Cooperative effort plants thousands of trees near Harmony Lake

Mercer County Soil Conservation District, North Dakota Game and Fish, and Basin Electric work together to find a spot for tree and bushes as part of the AVS-to-Neset 345-kilovolt transmission line project mitigation.

Western meadowlarks and red-winged blackbirds, mule deer, Canada geese, a bee, a butterfly, mosquitoes. All bear witness to new life in their home territory.

A tractor putters along, while a plow behind cuts a slice in the ground to make space for two people, seated on either side, to place trees and bushes by hand, one by one, in a mechanical, efficient motion, by the thousands near Harmony Lake in Mercer County, North Dakota. Watch the video to see the process.

The work is done through a cooperative effort, between the North Dakota Game and Fish Department, the Mercer County Soil Conservation District, and Basin Electric.

Sarah Tunge and Brian Kern of Mercer County Soil Conservation District planting trees in a shallow trench.

Over a three year period, Basin Electric built a 345-kilovolt transmission line across western North Dakota, called the AVS-to-Neset transmission project. Throughout the process, Basin Electric crews kept track of how many trees and bushes were removed, according to Cris Miller, Basin Electric senior environmental service administrator. “The tree and shrub planting effort is part of the mitigation we do, to meet the North Dakota Public Service Commission’s siting requirements,” Miller says. “The landowners who were directly affected by the project have the opportunity to replant trees and shrubs on a 2:1 basis. But we typically need to plant more trees than the private landowners are willing to take on. So we reached out to the various agencies of the state, city, counties, including park boards in the impacted counties to identify tree and shrub planting opportunities. Our criteria for a project is to plant trees in areas that provide benefits to the environment, wildlife, as well as to the public. When we plant in wildlife management areas, we accomplish just that.”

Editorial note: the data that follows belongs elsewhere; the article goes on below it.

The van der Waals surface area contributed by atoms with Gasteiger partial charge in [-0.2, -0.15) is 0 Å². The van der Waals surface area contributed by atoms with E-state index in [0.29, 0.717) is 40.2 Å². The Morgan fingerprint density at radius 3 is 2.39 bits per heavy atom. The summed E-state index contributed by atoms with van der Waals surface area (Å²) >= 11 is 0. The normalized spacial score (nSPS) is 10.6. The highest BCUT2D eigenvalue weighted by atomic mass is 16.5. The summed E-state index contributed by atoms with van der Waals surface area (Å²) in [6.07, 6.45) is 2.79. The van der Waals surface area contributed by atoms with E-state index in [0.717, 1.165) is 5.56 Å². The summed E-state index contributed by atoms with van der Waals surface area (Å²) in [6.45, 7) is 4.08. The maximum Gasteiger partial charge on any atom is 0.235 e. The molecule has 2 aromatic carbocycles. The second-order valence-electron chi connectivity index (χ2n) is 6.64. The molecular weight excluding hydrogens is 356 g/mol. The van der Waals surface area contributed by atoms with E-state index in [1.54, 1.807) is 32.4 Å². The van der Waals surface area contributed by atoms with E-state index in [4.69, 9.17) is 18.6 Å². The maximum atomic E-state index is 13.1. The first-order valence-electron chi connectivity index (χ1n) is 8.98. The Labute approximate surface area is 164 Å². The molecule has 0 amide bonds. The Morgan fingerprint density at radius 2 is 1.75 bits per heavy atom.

Between the Harmony Lake tree planting, and another in the north Beulah Mine Hills, Basin Electric is planting 4,700 trees and bushes this year as mitigation for the AVS-to-Neset transmission line project in Mercer County. The native species planted include chokecherries, plums, burr oak, buffalo berries, and more. The species are selected for their hardiness for the soil and moisture conditions present, and for the benefits they will provide to local wildlife.

One of 4,700 trees and bushes planted May 23 near Harmony Lake in Mercer County.

Sarah Tunge, Mercer County Soil Conservation District manager, says the May 23 planting at Harmony Lake was focused on wildlife habitat. “You’ll see a lot of smaller shrubs, denser planting to provide food source and shelter for animals,” she says. “We worked with North Dakota Game and Fish on this one to provide the most benefit. We looked at water sources and other habitat in the area … deer, grassland birds, pheasants, song birds of all types, pollinators, are all going to use this new habitat. This has a pretty wide-reaching benefit to wildlife in Mercer County.”

Arvid Anderson, North Dakota Game and Fish wildlife resource biologist, says the Harmony Lake wildlife management area was a good choice to hide some spoil piles, in addition to the benefit seen by wildlife. “Spoil piles were created by outdated mining practices. You see them in the Mercer County area quite a bit. Wildlife actually like the spoil pile areas, so these trees will add to their habitat, and they will make a snow trip to keep the snow from filling in those spoil piles,” he says. “It makes for better aesthetics for the public driving by, as well. Because Basin Electric pays to have these trees planted, and Mercer County does the work, it helps extend our budget to work on other projects, too.”

Basin Electric will continue tree and shrub mitigation work for the AVS-to-Neset transmission line project into 2019.

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